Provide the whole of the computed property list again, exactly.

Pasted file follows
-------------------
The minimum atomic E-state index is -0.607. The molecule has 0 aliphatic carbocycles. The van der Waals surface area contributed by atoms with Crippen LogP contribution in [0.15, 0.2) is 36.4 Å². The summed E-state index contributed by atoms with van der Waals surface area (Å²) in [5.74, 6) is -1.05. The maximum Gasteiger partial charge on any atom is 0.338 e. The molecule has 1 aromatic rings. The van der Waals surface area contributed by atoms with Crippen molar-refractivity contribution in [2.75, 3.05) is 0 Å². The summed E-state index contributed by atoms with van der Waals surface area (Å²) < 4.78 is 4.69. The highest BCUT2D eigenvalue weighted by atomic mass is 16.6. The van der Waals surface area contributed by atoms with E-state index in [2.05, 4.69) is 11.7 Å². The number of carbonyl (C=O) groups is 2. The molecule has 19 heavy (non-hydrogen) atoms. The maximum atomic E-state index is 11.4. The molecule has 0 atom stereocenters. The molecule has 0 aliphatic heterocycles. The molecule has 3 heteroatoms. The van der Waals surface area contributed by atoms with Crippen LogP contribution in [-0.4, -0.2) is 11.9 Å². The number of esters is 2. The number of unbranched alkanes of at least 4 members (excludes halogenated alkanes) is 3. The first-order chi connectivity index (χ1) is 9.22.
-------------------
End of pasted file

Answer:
The minimum atomic E-state index is -0.607. The molecule has 0 aliphatic carbocycles. The van der Waals surface area contributed by atoms with Crippen LogP contribution in [0.15, 0.2) is 36.4 Å². The summed E-state index contributed by atoms with van der Waals surface area (Å²) in [5.74, 6) is -1.05. The maximum Gasteiger partial charge on any atom is 0.338 e. The molecule has 1 aromatic rings. The van der Waals surface area contributed by atoms with Crippen molar-refractivity contribution in [2.75, 3.05) is 0 Å². The summed E-state index contributed by atoms with van der Waals surface area (Å²) < 4.78 is 4.69. The highest BCUT2D eigenvalue weighted by atomic mass is 16.6. The van der Waals surface area contributed by atoms with E-state index in [2.05, 4.69) is 11.7 Å². The number of carbonyl (C=O) groups is 2. The molecule has 19 heavy (non-hydrogen) atoms. The maximum atomic E-state index is 11.4. The molecule has 0 atom stereocenters. The molecule has 0 aliphatic heterocycles. The molecule has 3 heteroatoms. The van der Waals surface area contributed by atoms with Crippen LogP contribution in [-0.4, -0.2) is 11.9 Å². The number of esters is 2. The number of unbranched alkanes of at least 4 members (excludes halogenated alkanes) is 3. The first-order chi connectivity index (χ1) is 9.22.